Few games start with such a daunting message “This game contains depictions of racism, suicide, violence towards women and children, animal cruelty, forced labor and xenophobia which may be difficult to handle for some”. White Shadows dares tread where few have so directly gone before. Slated as an “interactive narrative” game by new developer Monokel, just how does this debut title for the studio hold up as it tackles such immensely heavy and important themes?
A Bit Too on the Beak
You begin your journey as a raven girl. An odd-looking human-animal hybrid. You inhabit a world dominated by lies of the ruling class Wolf-men, who have turned the worker class Pig-men against the “Plague Bird”. It is all quite Orwellian in nature, bringing a very Animal Farm vibe to things. During your two-hour adventure, you’ll engage in light puzzle solving, occasionally clunky platforming, and quite often attempts at disturbing you that mostly fell flat for me.
The game has a striking grey-tone look, and though controls never shift from a 2D plane the camera is used to great effect to highlight the utter misery this world forever bathed in darkness forces its inhabitants to endure. You’ll find out why “Light is Life” and what these Brightglow Batteries are all about as you run to the right, and occasionally change things up and run to the left. The game goes for a Limbo or Inside vibe, and the art direction is an excellent mix of haunting and unsettling.
As this is such a short title I won’t go too deep into the story, but on the whole, I did find the opening title warning didn’t end up matching how things hit overall for me. I am a lover of history, and the majority of themes in this title are sadly not that shocking compared to the real horrors inflicted upon people every moment of every day throughout recorded times. This feels like a title that would wake up a 14-year-old to just how rough the world is and has always been, and maybe that was their intended audience.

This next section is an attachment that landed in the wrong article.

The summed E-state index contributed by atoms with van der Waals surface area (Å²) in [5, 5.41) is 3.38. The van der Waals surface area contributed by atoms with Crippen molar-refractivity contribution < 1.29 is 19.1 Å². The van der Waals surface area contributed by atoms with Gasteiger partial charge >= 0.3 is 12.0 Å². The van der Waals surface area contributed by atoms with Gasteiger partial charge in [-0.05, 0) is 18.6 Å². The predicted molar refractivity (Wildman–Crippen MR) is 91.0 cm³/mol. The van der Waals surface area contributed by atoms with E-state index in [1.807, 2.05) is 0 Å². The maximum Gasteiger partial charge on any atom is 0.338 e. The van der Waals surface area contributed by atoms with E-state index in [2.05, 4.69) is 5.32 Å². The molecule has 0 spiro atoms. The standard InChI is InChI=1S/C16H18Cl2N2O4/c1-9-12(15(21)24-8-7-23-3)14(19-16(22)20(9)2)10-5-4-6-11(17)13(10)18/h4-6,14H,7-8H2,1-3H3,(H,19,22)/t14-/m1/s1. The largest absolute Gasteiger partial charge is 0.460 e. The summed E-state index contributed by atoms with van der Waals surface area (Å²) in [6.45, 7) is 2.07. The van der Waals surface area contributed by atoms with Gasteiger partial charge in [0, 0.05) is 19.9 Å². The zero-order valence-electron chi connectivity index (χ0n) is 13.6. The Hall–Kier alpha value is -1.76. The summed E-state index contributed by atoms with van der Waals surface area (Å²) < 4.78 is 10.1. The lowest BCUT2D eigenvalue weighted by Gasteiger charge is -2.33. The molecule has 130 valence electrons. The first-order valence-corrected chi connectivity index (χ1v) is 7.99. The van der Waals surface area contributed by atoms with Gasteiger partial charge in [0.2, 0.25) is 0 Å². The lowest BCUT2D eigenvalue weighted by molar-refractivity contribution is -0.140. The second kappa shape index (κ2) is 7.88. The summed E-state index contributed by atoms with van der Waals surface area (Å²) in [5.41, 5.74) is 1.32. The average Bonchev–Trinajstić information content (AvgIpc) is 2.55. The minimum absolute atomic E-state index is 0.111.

Perilous Platforming Pitfalls
Narrative issues aside my main problem with the game is the controls. They’re not terrible, but they are extremely limited in a way that led to me feeling like the game was far longer than the 90 minutes it took me to beat it. You can run left or right. You can jump with A, and you can grab/use things with X. That is it until a few later sections lightly change things up. It truly is an “interactive narrative” as the developers claimed, and if the narrative had grabbed me harder it would have been good enough.
Audio-wise the game is constantly grating. I imagine the intent was to make the player feel unease, which I certainly did. Unfortunately, I also started to get a headache during certain sections and ended up lowering the volume in my headset to barely a whisper until the high-pitched cacophony finally ended. The soundtrack is mostly renditions of classical tunes and it works well with the tone of everything.
I did run into a few bugs where scripted events did not occur when they were supposed to. Thankfully the game has a rather robust checkpoint system that allows you to hop into any major point of each chapter. Performance though on my Series X was absolutely atrocious. The framerate drops were constant and severe which was baffling as this is not a game that should be taxing for the system at all. Hopefully, they can fix up the performance with post-release patches because as of launch it struggles mightily to keep a solid framerate.
White Shadows is $20 US at the time of launch, and if its style and themes speak to you it’s worth a purchase. The platforming is mediocre, the performance is terrible, but there is heart here. If you know someone in their teens and you hope to show them the dangers of abuse, racism, and xenophobia this game could potentially be a solid learning tool to help them down a better path. I look forward to what Monokel has in store for us with their next title as there is clear talent on this team, and they are not afraid to tackle some very delicate topics.